Purchase this article with an account.
Jennifer Thomas, Xixia Luo, Ryan Thummel; Reactive Gliosis in Adult Zebrafish Retinal Regeneration. Invest. Ophthalmol. Vis. Sci. 2013;54(15):1162.
Download citation file:
© ARVO (1962-2015); The Authors (2016-present)
Müller glial cells in the mammalian retina respond to injury with reactive gliosis, which is characterized by Müller glial cell hypertrophy, upregulation of filamentous proteins, and release of neurotrophic growth factors. While these responses are initially neuroprotective to the surrounding neurons, persistent disregulation of Müller glial function ultimately leads to retinal cell death. Müller glial cells in the zebrafish retina initially respond to injury in a similar manner, however, zebrafish Müller glial cells then downregulate filamentous proteins and re-enter the cell cycle to create clusters of progenitor cells. These progenitors continue to proliferate as they migrate to the site of damage, where they ultimately differentiate into new retinal neurons. As part of our larger goal to reveal the signals that regulate reactive gliosis and regeneration, this study will establish and characterize a model of reactive gliosis in the zebrafish retina that mimics the response of the mammalian retina to injury.
Adult albino zebrafish were exposed to constant intense light, which destroys photoreceptors and induces a regenerative response from the underlying Müller glial cells. Intravitreal injections of 5-Fluorouracil (5-FU) were used to inhibit proliferation during the S phase of the cell cycle. Retinal tissue was harvested and analyzed at various times following constant-intense light damage for proliferation and specific markers of reactive gliosis.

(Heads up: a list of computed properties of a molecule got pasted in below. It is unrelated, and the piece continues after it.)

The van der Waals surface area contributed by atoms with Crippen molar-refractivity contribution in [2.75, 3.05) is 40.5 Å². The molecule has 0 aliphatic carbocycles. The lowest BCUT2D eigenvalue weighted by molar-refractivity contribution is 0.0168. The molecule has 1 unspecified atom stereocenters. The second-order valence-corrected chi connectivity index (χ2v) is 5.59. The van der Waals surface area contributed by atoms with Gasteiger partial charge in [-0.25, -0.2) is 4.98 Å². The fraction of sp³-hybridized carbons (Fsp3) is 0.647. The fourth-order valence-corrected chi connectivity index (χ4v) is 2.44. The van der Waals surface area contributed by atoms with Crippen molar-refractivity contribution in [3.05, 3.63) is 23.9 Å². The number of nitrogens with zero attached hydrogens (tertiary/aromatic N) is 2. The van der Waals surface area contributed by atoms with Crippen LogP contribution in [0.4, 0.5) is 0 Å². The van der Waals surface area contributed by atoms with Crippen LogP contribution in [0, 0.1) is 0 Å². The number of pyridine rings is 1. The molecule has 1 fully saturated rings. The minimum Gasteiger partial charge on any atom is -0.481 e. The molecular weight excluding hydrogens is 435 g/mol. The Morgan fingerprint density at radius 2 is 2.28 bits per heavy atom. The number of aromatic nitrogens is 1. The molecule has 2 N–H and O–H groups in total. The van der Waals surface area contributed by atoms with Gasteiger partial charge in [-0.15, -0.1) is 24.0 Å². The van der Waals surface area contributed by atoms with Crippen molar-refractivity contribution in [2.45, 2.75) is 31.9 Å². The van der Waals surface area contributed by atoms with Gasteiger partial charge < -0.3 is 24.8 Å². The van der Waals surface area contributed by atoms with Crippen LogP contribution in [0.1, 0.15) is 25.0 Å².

Following 18 hours of constant-intense light damage (hLT), an upregulation of filamentous proteins was observed in both 5-FU and saline-injected eyes. At 24 to 36 hLt, a downregulation of filamentous proteins was observed in saline-injected eyes that correlated with PCNA upregulation. However, in 5-FU injected eyes, a persistent upregulation of filamentous proteins along with significantly fewer proliferating Müller glial cells was observed. Remarkably, this response initially protected the photoreceptors from the light damage. However, similar to the mammalian response, persistent reactive gliosis in the zebrafish led to the gradual loss of photoreceptor cells and an absence of retinal regeneration.
These data show that the reactive gliosis response observed in mammalian retina can be induced in the zebrafish, and that this response is directly linked to the ability of the Müller glial cell to re-enter the cell cycle.
This PDF is available to Subscribers Only